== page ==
• Be creative about finding things to look forward to: It could be a walk (when the smoke clears), or finding repeats of a TV series you love, or, as in Hermanson’s case, gathering a group of friends for a Zoom trivia night. “We write down our answers then show them. There’s a certain amount of honesty involved,” she said. “We have to remember the purpose is to have fun, not to win.”
  • Find reasons to laugh: “There is a healthy physical reaction to laughing,” Hermanson said. “If nothing else works, put on your favorite comedy.”
  • Exercise: “It’s still the No. 1 best thing we can do for coping,” she said. “It releases endorphins and gets some of the adrenaline out when the frustration builds up. Just go for a walk, if you can. If the smoke is bad, exercise indoors. Pull up a yoga or workout video. It helps so much.”
  • Look back, but carefully: “Don’t think all the way back to last summer and those weeks you spent at the lake,” Hermanson said. “But think about the past few months. We’ve really come a good distance. If you had told me in March what we were about to go through, it would have felt overwhelming. But think about how far we’ve come. Look at all the things we’ve managed. Look at how resilient we’re becoming.”

COVID fatigue 2.0 recovery – talk with someone


The barrage of stresses on top of the pandemic can make people feel helpless if they don’t use coping techniques

“Just saying it out loud is important,” Hermanson said. “Find the right places and times, but do it.”

Talking with family or a friend can be a big help. And sometimes people would like something more and want to talk with a trained counselor.

“Getting started with counseling can feel daunting or even more stressful,” she said. So, her advice is to drop into a virtual group session.

“You can just listen and get a sense that you aren’t alone,” Hermanson said. “Or you can speak up when you’re comfortable.”

A number of organizations offer group sessions for their employees, including UC Davis Health through its Academic Staff and Assistance Program. Some public sites with groups or referrals include the U.S. Substance Abuse and Mental Health Services Administration and the Sacramento branch of the National Alliance for the Mentally Ill

COVID fatigue 2.0 recovery – cut back or avoid social media

Seriously. Psychologists have said for years that seeing the fantastic adventures of other people can make us depressed about our seemingly simple lives. In this era of COVID-19 and piled-on disasters, social media can also prompt new layers of anger, resentment and stress.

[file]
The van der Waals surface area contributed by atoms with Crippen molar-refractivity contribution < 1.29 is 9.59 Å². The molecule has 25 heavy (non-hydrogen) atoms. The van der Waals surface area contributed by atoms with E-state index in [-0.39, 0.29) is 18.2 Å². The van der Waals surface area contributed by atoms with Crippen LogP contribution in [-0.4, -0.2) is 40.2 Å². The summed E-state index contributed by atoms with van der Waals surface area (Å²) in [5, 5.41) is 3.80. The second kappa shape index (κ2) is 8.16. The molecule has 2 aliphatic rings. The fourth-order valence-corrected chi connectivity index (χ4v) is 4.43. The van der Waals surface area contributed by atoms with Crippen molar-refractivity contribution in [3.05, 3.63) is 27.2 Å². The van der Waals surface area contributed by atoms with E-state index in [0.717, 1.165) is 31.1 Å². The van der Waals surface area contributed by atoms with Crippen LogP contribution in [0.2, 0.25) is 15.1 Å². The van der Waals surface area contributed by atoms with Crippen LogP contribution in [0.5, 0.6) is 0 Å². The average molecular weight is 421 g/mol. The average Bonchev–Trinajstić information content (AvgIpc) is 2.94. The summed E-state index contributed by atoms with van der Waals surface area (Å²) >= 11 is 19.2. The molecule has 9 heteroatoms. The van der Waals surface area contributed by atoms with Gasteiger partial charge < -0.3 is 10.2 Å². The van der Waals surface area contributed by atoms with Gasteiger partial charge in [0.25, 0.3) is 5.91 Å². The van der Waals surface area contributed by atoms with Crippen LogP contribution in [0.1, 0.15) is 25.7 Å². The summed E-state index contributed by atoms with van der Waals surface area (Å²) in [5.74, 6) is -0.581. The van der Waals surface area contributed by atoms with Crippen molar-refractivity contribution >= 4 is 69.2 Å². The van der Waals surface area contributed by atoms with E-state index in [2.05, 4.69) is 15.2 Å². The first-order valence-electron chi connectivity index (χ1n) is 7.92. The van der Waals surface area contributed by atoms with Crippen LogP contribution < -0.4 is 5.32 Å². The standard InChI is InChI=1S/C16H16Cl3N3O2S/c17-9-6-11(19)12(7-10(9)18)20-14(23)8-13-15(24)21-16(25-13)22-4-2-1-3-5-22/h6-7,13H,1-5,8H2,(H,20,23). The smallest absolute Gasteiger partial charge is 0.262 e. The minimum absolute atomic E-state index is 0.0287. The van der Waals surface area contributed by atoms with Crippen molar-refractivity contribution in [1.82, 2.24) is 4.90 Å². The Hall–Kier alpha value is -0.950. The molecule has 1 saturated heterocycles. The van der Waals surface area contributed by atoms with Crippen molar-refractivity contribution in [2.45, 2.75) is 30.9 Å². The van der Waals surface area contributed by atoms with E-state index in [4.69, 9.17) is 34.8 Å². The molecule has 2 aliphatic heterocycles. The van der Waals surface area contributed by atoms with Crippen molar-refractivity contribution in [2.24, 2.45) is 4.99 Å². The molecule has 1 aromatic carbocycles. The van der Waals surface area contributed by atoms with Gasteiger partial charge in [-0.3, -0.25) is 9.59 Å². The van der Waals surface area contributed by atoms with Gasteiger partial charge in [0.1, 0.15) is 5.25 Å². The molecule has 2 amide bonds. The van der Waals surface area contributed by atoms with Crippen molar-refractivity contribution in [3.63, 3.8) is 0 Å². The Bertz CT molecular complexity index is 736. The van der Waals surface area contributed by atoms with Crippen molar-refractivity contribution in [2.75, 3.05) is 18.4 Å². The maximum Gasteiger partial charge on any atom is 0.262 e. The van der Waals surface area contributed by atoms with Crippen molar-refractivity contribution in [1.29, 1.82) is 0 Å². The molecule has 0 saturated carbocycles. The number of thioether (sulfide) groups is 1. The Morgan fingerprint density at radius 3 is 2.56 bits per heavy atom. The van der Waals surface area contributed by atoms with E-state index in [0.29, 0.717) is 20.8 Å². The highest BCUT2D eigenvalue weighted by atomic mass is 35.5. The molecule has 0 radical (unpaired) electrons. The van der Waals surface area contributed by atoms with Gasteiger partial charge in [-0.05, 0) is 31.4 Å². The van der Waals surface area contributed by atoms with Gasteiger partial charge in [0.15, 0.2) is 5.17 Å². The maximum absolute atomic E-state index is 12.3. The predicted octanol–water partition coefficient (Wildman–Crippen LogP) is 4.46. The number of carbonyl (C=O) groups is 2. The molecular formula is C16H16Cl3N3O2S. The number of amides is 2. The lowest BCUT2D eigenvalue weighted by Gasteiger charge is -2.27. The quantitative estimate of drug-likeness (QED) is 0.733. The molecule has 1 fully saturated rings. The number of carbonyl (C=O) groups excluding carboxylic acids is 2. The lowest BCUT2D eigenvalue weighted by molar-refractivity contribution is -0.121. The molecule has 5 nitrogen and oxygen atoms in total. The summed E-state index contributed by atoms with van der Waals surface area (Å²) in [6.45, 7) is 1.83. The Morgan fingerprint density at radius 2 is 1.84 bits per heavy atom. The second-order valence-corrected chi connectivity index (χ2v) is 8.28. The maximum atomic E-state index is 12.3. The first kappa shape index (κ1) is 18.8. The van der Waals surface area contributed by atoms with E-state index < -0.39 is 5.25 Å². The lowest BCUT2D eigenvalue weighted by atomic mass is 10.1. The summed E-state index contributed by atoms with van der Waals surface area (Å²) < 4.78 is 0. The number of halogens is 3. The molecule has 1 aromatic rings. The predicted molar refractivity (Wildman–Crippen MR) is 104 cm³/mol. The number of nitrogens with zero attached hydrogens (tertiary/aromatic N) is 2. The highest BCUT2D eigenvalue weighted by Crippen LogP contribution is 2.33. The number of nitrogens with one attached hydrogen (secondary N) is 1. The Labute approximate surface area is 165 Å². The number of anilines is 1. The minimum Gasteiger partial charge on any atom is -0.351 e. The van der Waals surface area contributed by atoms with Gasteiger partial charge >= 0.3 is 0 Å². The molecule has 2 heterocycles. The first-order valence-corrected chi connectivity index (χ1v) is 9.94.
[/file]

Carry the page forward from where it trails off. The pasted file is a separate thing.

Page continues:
“If we see someone out at a party not wearing a mask, it makes us angry, and maybe even jealous,” Hermanson said. “Or we can get caught up trading posts with angry people who are just trying to get a reaction. Instead, try using your social media just to connect with friends, and avoid surfing and finding posts that will make you miserable. Who needs that?”

COVID fatigue 2.0 recovery – bring back the communal bond

As we get stressed and emotionally exhausted, it can be harder to be compassionate toward others. But research shows that helping another person has a good impact on our own mental well-being.

“Sometimes, we can help ourselves as much as we help someone else,” Hermanson said. “It makes us feel good about ourselves and it reminds us that we aren’t helpless in the world. There are things we can do.”

“If you had told me in March what we were about to go through, it would have felt overwhelming. But think about how far we’ve come. Look at all the things we’ve managed. Look at how resilient we’re becoming.”

We can also try to rekindle the pandemic’s early-stage communal bonding. “Start by being the one to wave,” she said. “I find I’m constantly smiling at people and wondering why no one smiles back. It’s because they can’t see me smile through my mask, so I have to remember to be more demonstrative.”

It’s also possible fewer people wave now because seeing everyone in masks makes the world feel impersonal, the way it feels when we’re driving.

“So maybe make that a small project,” Hermanson said. “Just keep waving to people. Maybe we’ll all feel better.”

Try to stay positive

“I’ve been telling myself that we’ve been given a lot of opportunities to build resilience, and we will be incredibly resilient when we come out of this,” Hermanson said. “I know there will still be days when we pull the covers up over our heads, but there will also be days when we’ll laugh with our friends.”